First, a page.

Scars Above’s integral gameplay revolves around elemental damage. This is infused into sci-fi guns. So, you won’t be shooting bullets, but electricity, fire, ice, and acid, instead. The aforementioned protagonist, Kate, is a scientist and not a soldier. So she isn’t exactly skilled on the battlefield. Nevertheless, Kate first picks up her 3D-printed Vera while wandering about the planet, a weapon that spits out either elemental power just like you would in any gunplay counterpart.

Save like the Souls Do

Scars Above review

Remember Dark Souls’ bonfire checkpoints? Scars Above are the same, except it uses monoliths instead. It’s a key part of the game because it’s where you respawn if you die, as well as a place to pick up health and ammo reinforcements. Though keep in mind the checkpoint respawns all enemies nearby, too, so you’ll have to assess the value of the risk-reward. 

For games like Bloodborne, such checkpoints played a big part in surviving the experience. You’ll find gamers constantly returning to these checkpoints to heal before going back and trying their luck again. Perhaps this is the effect Scars Above was going for, with the game being marketed as “challenging.” I have to say, though, that Scars Above is nowhere near challenging.

A Taste of What’s to Come


At first, there are three different guns, which you get your hands on rather too quickly. Then the fourth takes a little longer to acquire. There’s the electric gun that zaps enemies at arguably lesser damage output. The fire gun packs up more damage output, essentially exploding on impact. Third is the freeze gun, which is great for crowd control (not that you’d need to for a huge chunk of the game.)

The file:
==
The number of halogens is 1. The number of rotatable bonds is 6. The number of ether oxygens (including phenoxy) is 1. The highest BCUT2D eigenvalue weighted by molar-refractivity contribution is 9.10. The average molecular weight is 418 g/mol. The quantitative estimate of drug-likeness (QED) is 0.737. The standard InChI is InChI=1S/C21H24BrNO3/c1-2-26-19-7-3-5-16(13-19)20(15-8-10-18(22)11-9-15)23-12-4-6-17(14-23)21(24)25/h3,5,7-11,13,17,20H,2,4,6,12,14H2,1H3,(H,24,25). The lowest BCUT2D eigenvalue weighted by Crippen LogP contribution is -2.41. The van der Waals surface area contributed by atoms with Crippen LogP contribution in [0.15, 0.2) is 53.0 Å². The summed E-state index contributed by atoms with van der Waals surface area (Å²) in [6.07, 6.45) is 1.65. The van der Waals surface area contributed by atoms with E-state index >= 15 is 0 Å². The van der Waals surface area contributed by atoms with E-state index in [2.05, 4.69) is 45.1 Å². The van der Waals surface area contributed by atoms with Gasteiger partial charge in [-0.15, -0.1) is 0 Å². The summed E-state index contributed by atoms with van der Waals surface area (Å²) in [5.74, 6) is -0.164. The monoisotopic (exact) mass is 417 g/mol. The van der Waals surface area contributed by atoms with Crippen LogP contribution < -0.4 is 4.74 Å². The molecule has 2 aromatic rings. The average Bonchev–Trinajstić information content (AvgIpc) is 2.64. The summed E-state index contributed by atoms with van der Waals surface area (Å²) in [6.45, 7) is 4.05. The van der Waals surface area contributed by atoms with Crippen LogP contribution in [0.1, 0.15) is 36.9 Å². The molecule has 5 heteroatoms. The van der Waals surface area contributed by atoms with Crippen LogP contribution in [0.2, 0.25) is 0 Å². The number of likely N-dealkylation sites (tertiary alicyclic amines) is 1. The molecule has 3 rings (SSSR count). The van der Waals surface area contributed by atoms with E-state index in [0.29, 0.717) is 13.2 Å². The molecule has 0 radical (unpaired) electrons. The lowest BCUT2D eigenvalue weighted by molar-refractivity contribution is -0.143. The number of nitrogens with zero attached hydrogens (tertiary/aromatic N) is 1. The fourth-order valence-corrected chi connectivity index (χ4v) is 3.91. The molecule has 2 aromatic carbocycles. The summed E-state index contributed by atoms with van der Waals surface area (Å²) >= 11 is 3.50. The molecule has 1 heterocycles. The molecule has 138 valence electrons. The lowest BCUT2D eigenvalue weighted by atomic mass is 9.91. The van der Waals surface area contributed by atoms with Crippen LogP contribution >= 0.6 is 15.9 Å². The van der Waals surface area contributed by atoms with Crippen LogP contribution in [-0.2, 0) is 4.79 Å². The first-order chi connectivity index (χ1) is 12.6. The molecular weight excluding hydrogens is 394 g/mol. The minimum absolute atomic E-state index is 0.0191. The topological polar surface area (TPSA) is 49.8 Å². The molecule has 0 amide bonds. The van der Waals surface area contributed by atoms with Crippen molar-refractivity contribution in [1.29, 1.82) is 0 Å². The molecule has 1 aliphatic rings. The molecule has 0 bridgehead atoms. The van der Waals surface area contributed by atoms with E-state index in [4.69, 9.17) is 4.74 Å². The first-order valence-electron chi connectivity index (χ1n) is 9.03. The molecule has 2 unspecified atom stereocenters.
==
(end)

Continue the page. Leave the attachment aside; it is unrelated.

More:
Switching between elemental powers, depending on an enemy’s weakness and your level of dexterity, is quite fun. Especially when said powers marry with the environment around you to either elevate or derail their impact. Say you come across a body of water you need to cross. You could freeze the water and use fire to fight hypothermia. Or, you could electrocute a group of enemies standing in water, creating an area of effect.

I loved the sort of puzzle effect of combining different elemental powers for maximum impact. Like setting an enemy on fire to take down their armor, then shooting acid at them to burn their flesh. My excitement could have panned out were the enemy’s weak points so clearly visible, easy to hit, and damage-instilling with just a few shots. Then it goes downhill from there as enemies start to feel copy-pasted, moves and features alike.

It’s a Chore

It gets worse when the combat ultimately is as stiff as they come. The shooting doesn’t pack any sort of crunch, or at least, sound design to help sensualize combat. Playing with a mouse and keyboard is clumsy and imprecise. You’ll often miss otherwise accurate shots. The game ends up fighting you at every turn, which is unfortunate, given most of the game is combat-based.

You may craft variations of the four weapons at your disposal. Plus, you do have puzzles like finding power points, and passwords or analyzing objects for clues. But there isn’t any clever tweak to it. It entirely feels like a leaf out of old games.